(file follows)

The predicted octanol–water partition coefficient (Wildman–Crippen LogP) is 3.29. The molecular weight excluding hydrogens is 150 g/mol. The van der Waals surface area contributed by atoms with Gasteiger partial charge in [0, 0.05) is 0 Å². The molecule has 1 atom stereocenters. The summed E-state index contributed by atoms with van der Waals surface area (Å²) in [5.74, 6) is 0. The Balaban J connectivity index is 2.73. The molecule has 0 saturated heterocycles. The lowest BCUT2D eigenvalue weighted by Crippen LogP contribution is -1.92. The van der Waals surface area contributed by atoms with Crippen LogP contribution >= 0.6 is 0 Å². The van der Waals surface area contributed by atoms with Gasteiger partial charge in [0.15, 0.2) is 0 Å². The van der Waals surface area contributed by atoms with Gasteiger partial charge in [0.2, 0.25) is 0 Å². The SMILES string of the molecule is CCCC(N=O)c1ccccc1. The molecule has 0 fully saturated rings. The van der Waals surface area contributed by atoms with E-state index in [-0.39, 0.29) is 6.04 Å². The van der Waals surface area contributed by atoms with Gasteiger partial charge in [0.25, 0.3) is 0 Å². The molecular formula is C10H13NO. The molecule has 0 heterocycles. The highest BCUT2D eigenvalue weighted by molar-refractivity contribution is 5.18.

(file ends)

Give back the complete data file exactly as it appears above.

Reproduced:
The predicted octanol–water partition coefficient (Wildman–Crippen LogP) is 3.29. The molecular weight excluding hydrogens is 150 g/mol. The van der Waals surface area contributed by atoms with Gasteiger partial charge in [0, 0.05) is 0 Å². The molecule has 1 atom stereocenters. The summed E-state index contributed by atoms with van der Waals surface area (Å²) in [5.74, 6) is 0. The Balaban J connectivity index is 2.73. The molecule has 0 saturated heterocycles. The lowest BCUT2D eigenvalue weighted by Crippen LogP contribution is -1.92. The van der Waals surface area contributed by atoms with Crippen LogP contribution >= 0.6 is 0 Å². The van der Waals surface area contributed by atoms with Gasteiger partial charge in [0.15, 0.2) is 0 Å². The van der Waals surface area contributed by atoms with Gasteiger partial charge in [0.2, 0.25) is 0 Å². The SMILES string of the molecule is CCCC(N=O)c1ccccc1. The molecule has 0 fully saturated rings. The van der Waals surface area contributed by atoms with E-state index in [-0.39, 0.29) is 6.04 Å². The van der Waals surface area contributed by atoms with Gasteiger partial charge in [0.25, 0.3) is 0 Å². The molecular formula is C10H13NO. The molecule has 0 heterocycles. The highest BCUT2D eigenvalue weighted by molar-refractivity contribution is 5.18.